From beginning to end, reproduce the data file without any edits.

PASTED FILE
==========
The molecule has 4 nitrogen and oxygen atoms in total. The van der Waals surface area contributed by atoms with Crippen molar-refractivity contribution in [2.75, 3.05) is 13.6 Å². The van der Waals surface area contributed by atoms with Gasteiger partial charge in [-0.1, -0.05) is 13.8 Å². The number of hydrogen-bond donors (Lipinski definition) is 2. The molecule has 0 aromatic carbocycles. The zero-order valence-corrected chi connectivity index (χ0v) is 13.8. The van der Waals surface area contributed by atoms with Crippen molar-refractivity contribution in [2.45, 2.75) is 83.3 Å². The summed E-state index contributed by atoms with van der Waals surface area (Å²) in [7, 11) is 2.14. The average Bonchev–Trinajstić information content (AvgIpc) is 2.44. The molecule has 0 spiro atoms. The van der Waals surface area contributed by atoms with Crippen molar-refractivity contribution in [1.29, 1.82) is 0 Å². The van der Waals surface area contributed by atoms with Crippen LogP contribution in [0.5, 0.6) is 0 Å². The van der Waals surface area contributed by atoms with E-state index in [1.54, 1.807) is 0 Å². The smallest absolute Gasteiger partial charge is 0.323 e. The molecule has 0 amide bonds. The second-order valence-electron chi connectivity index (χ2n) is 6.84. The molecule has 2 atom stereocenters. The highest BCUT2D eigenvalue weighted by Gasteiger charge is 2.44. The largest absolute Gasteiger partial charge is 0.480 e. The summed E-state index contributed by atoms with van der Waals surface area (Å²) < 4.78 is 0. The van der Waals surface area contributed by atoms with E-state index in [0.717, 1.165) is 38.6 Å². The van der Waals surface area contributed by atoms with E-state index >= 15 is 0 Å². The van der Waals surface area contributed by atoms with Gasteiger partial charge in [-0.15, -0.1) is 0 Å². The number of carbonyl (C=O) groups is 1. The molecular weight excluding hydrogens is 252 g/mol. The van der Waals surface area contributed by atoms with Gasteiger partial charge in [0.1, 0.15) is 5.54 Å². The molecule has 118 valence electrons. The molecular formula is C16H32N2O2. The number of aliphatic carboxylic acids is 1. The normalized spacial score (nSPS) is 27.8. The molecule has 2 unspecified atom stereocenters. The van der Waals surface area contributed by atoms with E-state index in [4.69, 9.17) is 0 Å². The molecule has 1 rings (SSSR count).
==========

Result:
The molecule has 4 nitrogen and oxygen atoms in total. The van der Waals surface area contributed by atoms with Crippen molar-refractivity contribution in [2.75, 3.05) is 13.6 Å². The van der Waals surface area contributed by atoms with Gasteiger partial charge in [-0.1, -0.05) is 13.8 Å². The number of hydrogen-bond donors (Lipinski definition) is 2. The molecule has 0 aromatic carbocycles. The zero-order valence-corrected chi connectivity index (χ0v) is 13.8. The van der Waals surface area contributed by atoms with Crippen molar-refractivity contribution in [2.45, 2.75) is 83.3 Å². The summed E-state index contributed by atoms with van der Waals surface area (Å²) in [7, 11) is 2.14. The average Bonchev–Trinajstić information content (AvgIpc) is 2.44. The molecule has 0 spiro atoms. The van der Waals surface area contributed by atoms with Crippen molar-refractivity contribution in [1.29, 1.82) is 0 Å². The van der Waals surface area contributed by atoms with Crippen LogP contribution in [0.5, 0.6) is 0 Å². The van der Waals surface area contributed by atoms with E-state index in [1.54, 1.807) is 0 Å². The smallest absolute Gasteiger partial charge is 0.323 e. The molecule has 0 amide bonds. The second-order valence-electron chi connectivity index (χ2n) is 6.84. The molecule has 2 atom stereocenters. The highest BCUT2D eigenvalue weighted by Gasteiger charge is 2.44. The largest absolute Gasteiger partial charge is 0.480 e. The summed E-state index contributed by atoms with van der Waals surface area (Å²) < 4.78 is 0. The van der Waals surface area contributed by atoms with E-state index in [0.717, 1.165) is 38.6 Å². The van der Waals surface area contributed by atoms with E-state index >= 15 is 0 Å². The van der Waals surface area contributed by atoms with Gasteiger partial charge in [-0.15, -0.1) is 0 Å². The number of carbonyl (C=O) groups is 1. The molecular weight excluding hydrogens is 252 g/mol. The van der Waals surface area contributed by atoms with Gasteiger partial charge in [0.1, 0.15) is 5.54 Å². The molecule has 118 valence electrons. The molecular formula is C16H32N2O2. The number of aliphatic carboxylic acids is 1. The normalized spacial score (nSPS) is 27.8. The molecule has 2 unspecified atom stereocenters. The van der Waals surface area contributed by atoms with E-state index in [4.69, 9.17) is 0 Å². The molecule has 1 rings (SSSR count).